Junior Review: New Kid

Junior Review: New Kid

Do you remember how it feels to be the new kid?

Jordan Banks is an ordinary twelve year old boy who dreams of going to art school. His parents... have other ideas.

In this graphic novel, we follow Jordan’s story as he finds himself bundled off to a swanky private school, notable for its privileged students and a distinct lack of cultural diversity. 

It’s a far cry from the neighbourhood he calls home, and finds himself torn between two different worlds.

Jordan happens to be African American, and his story runs deep with themes of racial prejudice, economic privilege and what it’s like to be in the minority. 

Throughout the book, author Jerry Craft takes every opportunity to explore these ideas in an illuminating and often entertaining way. From the teacher who repeatedly confuses the names of her black students, to Jordan’s realisation that friendship doesn’t always look the way you expect it to. 

New Kid isn’t heavily plot driven, but instead focuses on character relationships. Craft also intersperses the story with spreads from Jordan’s sketchbook, which act as a neat insight into the character’s mind.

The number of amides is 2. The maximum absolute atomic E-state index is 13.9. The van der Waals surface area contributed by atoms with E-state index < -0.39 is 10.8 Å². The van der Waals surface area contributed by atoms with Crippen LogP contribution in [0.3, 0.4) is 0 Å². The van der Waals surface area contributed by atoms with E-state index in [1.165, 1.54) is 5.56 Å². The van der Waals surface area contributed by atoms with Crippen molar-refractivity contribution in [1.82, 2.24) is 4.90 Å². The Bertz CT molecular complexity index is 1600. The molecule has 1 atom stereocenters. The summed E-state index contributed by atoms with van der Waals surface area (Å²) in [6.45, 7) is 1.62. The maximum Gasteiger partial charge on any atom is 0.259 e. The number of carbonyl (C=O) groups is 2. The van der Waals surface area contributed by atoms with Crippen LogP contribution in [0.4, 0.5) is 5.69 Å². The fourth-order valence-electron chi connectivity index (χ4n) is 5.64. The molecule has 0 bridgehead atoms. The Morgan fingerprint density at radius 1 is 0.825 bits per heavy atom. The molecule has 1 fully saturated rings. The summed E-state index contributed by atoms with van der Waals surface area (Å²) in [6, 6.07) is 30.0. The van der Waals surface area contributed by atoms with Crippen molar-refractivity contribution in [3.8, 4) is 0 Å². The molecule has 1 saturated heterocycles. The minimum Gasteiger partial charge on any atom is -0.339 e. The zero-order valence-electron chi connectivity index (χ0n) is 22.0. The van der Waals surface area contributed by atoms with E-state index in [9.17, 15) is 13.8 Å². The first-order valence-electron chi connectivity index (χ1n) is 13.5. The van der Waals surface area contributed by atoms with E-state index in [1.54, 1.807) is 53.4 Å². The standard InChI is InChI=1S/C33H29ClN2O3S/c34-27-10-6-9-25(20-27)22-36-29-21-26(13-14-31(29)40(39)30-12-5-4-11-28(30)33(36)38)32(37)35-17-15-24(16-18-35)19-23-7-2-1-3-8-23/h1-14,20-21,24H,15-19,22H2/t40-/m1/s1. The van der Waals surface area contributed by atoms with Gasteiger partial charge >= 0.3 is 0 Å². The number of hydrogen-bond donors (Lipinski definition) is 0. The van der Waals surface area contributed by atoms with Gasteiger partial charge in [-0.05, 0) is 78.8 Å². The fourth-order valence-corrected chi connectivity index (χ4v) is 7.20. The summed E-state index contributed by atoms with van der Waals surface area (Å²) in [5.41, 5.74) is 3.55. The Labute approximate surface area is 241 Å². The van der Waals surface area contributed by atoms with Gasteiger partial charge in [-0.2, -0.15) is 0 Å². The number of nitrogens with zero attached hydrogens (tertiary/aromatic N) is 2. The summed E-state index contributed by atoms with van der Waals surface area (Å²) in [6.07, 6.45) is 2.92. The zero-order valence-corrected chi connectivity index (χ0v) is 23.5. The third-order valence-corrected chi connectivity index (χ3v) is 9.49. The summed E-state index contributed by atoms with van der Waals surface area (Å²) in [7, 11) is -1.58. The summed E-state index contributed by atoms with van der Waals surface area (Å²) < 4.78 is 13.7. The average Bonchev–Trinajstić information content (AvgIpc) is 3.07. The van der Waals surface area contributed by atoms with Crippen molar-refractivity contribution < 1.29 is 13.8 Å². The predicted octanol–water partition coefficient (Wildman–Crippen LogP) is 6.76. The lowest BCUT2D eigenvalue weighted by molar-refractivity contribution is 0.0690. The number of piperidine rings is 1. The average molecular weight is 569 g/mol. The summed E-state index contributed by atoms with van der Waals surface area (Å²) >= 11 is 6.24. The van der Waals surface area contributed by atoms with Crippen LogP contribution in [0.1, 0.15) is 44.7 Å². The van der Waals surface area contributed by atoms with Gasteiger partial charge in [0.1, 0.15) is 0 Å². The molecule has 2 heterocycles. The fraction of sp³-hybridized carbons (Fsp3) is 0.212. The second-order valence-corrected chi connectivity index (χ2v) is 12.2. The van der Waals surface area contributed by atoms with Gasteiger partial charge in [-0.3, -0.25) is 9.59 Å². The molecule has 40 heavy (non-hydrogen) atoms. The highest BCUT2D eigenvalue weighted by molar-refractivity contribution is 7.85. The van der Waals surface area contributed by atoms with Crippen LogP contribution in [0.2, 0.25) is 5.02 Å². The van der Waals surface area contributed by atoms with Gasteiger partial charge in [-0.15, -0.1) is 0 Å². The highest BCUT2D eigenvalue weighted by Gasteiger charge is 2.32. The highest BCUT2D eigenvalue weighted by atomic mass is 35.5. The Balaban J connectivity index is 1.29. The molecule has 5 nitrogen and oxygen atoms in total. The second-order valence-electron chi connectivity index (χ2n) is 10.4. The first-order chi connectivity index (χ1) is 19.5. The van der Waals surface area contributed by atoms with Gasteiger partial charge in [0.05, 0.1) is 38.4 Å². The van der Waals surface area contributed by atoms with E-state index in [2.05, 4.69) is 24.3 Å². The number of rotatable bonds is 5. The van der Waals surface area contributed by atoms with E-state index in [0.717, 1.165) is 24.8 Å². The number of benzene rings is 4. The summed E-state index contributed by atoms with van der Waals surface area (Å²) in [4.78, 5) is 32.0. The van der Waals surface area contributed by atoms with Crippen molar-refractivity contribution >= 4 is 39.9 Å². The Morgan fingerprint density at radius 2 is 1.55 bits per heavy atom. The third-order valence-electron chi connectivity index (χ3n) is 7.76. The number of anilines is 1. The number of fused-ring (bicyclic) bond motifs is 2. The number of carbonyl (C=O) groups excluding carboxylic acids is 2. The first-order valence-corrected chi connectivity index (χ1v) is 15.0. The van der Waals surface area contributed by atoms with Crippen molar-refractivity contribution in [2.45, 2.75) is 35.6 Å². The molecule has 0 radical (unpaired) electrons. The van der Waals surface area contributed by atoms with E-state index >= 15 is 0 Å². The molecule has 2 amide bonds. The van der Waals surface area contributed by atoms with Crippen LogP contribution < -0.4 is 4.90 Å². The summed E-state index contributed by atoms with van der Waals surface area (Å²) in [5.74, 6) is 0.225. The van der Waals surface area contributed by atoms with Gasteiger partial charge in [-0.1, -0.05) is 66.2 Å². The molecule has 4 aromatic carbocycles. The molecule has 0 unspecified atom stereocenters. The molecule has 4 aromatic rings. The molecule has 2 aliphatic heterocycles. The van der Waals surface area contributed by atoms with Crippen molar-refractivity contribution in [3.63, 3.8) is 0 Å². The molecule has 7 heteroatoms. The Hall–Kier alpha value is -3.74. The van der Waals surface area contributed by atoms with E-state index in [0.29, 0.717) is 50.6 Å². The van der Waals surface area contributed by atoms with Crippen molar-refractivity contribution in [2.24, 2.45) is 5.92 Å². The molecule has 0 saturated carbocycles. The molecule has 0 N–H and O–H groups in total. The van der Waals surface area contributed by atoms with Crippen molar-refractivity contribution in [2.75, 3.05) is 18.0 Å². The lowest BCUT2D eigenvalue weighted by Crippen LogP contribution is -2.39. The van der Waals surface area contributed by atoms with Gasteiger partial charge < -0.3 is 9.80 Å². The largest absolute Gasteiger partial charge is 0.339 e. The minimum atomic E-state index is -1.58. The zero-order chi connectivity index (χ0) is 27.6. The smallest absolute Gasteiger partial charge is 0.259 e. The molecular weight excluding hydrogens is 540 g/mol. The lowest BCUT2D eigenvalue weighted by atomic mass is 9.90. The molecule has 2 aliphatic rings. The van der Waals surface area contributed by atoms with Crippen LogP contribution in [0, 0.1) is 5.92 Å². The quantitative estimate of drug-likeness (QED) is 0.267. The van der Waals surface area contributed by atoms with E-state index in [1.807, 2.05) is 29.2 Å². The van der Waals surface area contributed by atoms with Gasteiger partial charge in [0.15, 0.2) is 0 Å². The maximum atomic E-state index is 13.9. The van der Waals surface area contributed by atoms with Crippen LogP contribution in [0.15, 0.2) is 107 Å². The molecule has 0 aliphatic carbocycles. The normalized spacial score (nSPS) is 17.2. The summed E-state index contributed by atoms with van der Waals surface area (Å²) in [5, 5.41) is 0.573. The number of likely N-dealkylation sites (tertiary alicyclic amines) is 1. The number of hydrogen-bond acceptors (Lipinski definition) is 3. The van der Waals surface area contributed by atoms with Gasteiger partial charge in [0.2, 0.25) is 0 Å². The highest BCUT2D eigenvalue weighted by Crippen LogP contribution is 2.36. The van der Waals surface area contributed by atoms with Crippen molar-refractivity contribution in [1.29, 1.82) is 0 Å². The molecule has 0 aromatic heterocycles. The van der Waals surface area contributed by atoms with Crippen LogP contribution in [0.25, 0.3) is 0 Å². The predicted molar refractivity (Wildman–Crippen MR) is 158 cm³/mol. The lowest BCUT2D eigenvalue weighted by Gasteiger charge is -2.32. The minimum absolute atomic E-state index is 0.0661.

The overarching theme of this story is a universal one, the experience of trying to fit in and find your place in the world. For this, New Kid is highly relatable, because we’ve all been there at one time or another.

Jordan’s story feels like an important and timely one to tell, and clearly the literary world agrees. It is the first graphic novel ever to win the Newbery Medal for its outstanding contribution to children’s literature. It also happens to be a highly enjoyable read.

New Kid will appeal to anyone interested in exploring issues of race and prejudice, as well as lovers of contemporary graphic novels such as Guts, Ghost and Smile by Raina Teglemeier, or Pie in the Sky by Remy Lai.

Title: New Kid
Author/Illustrator: Jerry Craft
Publisher: HarperCollins Publishers, $22.40
Publication Date: 20 March 2019 
Format: Paperback
ISBN: 9780062691194
For ages: 8 – 12
Type: Junior Fiction
Back to blog